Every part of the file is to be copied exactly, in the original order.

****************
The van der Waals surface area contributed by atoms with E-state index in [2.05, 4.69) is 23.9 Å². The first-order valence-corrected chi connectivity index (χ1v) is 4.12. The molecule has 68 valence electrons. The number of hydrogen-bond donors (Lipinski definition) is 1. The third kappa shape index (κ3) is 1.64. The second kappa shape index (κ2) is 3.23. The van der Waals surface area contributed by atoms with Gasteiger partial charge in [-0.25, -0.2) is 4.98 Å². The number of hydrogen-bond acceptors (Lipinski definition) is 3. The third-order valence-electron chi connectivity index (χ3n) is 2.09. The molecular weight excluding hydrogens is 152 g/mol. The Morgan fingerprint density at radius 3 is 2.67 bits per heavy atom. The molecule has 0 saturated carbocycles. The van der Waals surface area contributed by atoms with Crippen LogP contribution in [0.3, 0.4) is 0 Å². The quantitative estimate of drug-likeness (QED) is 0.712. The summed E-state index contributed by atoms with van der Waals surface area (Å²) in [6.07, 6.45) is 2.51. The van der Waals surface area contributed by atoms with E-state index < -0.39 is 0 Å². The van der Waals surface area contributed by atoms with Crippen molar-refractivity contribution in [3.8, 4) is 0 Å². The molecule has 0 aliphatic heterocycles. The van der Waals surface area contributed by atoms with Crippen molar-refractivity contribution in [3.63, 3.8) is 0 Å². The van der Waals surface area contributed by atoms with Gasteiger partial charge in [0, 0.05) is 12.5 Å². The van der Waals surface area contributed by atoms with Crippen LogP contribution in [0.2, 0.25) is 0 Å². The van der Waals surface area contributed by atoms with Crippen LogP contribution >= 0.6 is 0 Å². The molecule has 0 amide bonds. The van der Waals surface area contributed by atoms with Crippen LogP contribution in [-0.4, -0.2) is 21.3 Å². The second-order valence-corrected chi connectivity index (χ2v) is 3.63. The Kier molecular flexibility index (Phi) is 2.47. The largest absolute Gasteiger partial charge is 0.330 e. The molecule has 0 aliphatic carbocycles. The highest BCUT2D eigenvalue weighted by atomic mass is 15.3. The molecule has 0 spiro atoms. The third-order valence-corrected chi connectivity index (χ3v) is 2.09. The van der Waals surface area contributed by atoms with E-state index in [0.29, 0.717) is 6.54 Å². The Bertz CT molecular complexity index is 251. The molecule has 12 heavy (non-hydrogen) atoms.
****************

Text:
The van der Waals surface area contributed by atoms with E-state index in [2.05, 4.69) is 23.9 Å². The first-order valence-corrected chi connectivity index (χ1v) is 4.12. The molecule has 68 valence electrons. The number of hydrogen-bond donors (Lipinski definition) is 1. The third kappa shape index (κ3) is 1.64. The second kappa shape index (κ2) is 3.23. The van der Waals surface area contributed by atoms with Gasteiger partial charge in [-0.25, -0.2) is 4.98 Å². The number of hydrogen-bond acceptors (Lipinski definition) is 3. The third-order valence-electron chi connectivity index (χ3n) is 2.09. The molecular weight excluding hydrogens is 152 g/mol. The Morgan fingerprint density at radius 3 is 2.67 bits per heavy atom. The molecule has 0 saturated carbocycles. The van der Waals surface area contributed by atoms with Crippen LogP contribution in [0.3, 0.4) is 0 Å². The quantitative estimate of drug-likeness (QED) is 0.712. The summed E-state index contributed by atoms with van der Waals surface area (Å²) in [6.07, 6.45) is 2.51. The van der Waals surface area contributed by atoms with E-state index < -0.39 is 0 Å². The van der Waals surface area contributed by atoms with Crippen molar-refractivity contribution in [3.8, 4) is 0 Å². The molecule has 0 aliphatic heterocycles. The van der Waals surface area contributed by atoms with Crippen molar-refractivity contribution in [3.63, 3.8) is 0 Å². The van der Waals surface area contributed by atoms with Gasteiger partial charge in [0, 0.05) is 12.5 Å². The van der Waals surface area contributed by atoms with Crippen LogP contribution in [0.2, 0.25) is 0 Å². The van der Waals surface area contributed by atoms with Crippen LogP contribution >= 0.6 is 0 Å². The molecule has 0 amide bonds. The van der Waals surface area contributed by atoms with Crippen LogP contribution in [-0.4, -0.2) is 21.3 Å². The second-order valence-corrected chi connectivity index (χ2v) is 3.63. The Kier molecular flexibility index (Phi) is 2.47. The largest absolute Gasteiger partial charge is 0.330 e. The molecule has 0 aliphatic carbocycles. The highest BCUT2D eigenvalue weighted by atomic mass is 15.3. The molecule has 0 spiro atoms. The third-order valence-corrected chi connectivity index (χ3v) is 2.09. The van der Waals surface area contributed by atoms with E-state index in [0.29, 0.717) is 6.54 Å². The Bertz CT molecular complexity index is 251. The molecule has 12 heavy (non-hydrogen) atoms.